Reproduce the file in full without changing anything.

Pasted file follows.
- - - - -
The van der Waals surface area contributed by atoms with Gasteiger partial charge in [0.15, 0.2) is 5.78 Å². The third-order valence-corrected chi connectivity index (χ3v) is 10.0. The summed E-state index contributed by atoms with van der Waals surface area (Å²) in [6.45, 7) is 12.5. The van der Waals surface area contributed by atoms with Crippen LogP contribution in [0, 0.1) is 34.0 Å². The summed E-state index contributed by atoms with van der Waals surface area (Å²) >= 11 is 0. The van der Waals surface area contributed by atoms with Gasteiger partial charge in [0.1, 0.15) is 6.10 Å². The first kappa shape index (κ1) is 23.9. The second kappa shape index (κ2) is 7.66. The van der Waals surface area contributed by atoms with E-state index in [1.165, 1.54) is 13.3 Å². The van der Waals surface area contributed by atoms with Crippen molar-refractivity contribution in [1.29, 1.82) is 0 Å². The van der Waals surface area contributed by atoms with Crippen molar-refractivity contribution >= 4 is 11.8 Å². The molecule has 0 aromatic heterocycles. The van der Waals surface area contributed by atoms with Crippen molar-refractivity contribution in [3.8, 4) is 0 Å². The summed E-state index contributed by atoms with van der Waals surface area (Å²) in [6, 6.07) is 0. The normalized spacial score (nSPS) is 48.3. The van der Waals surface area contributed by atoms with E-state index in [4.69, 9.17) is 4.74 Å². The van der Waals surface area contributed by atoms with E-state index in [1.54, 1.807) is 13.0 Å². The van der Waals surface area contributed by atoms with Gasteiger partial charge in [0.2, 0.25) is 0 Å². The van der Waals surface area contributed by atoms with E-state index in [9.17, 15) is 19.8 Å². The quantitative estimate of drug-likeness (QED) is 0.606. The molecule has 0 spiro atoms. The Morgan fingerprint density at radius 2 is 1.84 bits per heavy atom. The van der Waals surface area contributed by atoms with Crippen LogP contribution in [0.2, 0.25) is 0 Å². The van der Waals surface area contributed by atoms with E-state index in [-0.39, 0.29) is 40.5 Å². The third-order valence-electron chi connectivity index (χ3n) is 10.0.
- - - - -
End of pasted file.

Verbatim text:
The van der Waals surface area contributed by atoms with Gasteiger partial charge in [0.15, 0.2) is 5.78 Å². The third-order valence-corrected chi connectivity index (χ3v) is 10.0. The summed E-state index contributed by atoms with van der Waals surface area (Å²) in [6.45, 7) is 12.5. The van der Waals surface area contributed by atoms with Crippen LogP contribution in [0, 0.1) is 34.0 Å². The summed E-state index contributed by atoms with van der Waals surface area (Å²) >= 11 is 0. The van der Waals surface area contributed by atoms with Gasteiger partial charge in [0.1, 0.15) is 6.10 Å². The first kappa shape index (κ1) is 23.9. The second kappa shape index (κ2) is 7.66. The van der Waals surface area contributed by atoms with E-state index in [1.165, 1.54) is 13.3 Å². The van der Waals surface area contributed by atoms with Crippen molar-refractivity contribution in [1.29, 1.82) is 0 Å². The van der Waals surface area contributed by atoms with Crippen molar-refractivity contribution >= 4 is 11.8 Å². The molecule has 0 aromatic heterocycles. The van der Waals surface area contributed by atoms with Crippen molar-refractivity contribution in [3.8, 4) is 0 Å². The summed E-state index contributed by atoms with van der Waals surface area (Å²) in [6, 6.07) is 0. The normalized spacial score (nSPS) is 48.3. The van der Waals surface area contributed by atoms with E-state index in [4.69, 9.17) is 4.74 Å². The van der Waals surface area contributed by atoms with E-state index in [1.54, 1.807) is 13.0 Å². The van der Waals surface area contributed by atoms with Gasteiger partial charge in [0.2, 0.25) is 0 Å². The van der Waals surface area contributed by atoms with E-state index in [9.17, 15) is 19.8 Å². The quantitative estimate of drug-likeness (QED) is 0.606. The molecule has 0 spiro atoms. The Morgan fingerprint density at radius 2 is 1.84 bits per heavy atom. The van der Waals surface area contributed by atoms with Crippen LogP contribution in [0.2, 0.25) is 0 Å². The van der Waals surface area contributed by atoms with E-state index in [-0.39, 0.29) is 40.5 Å². The third-order valence-electron chi connectivity index (χ3n) is 10.0.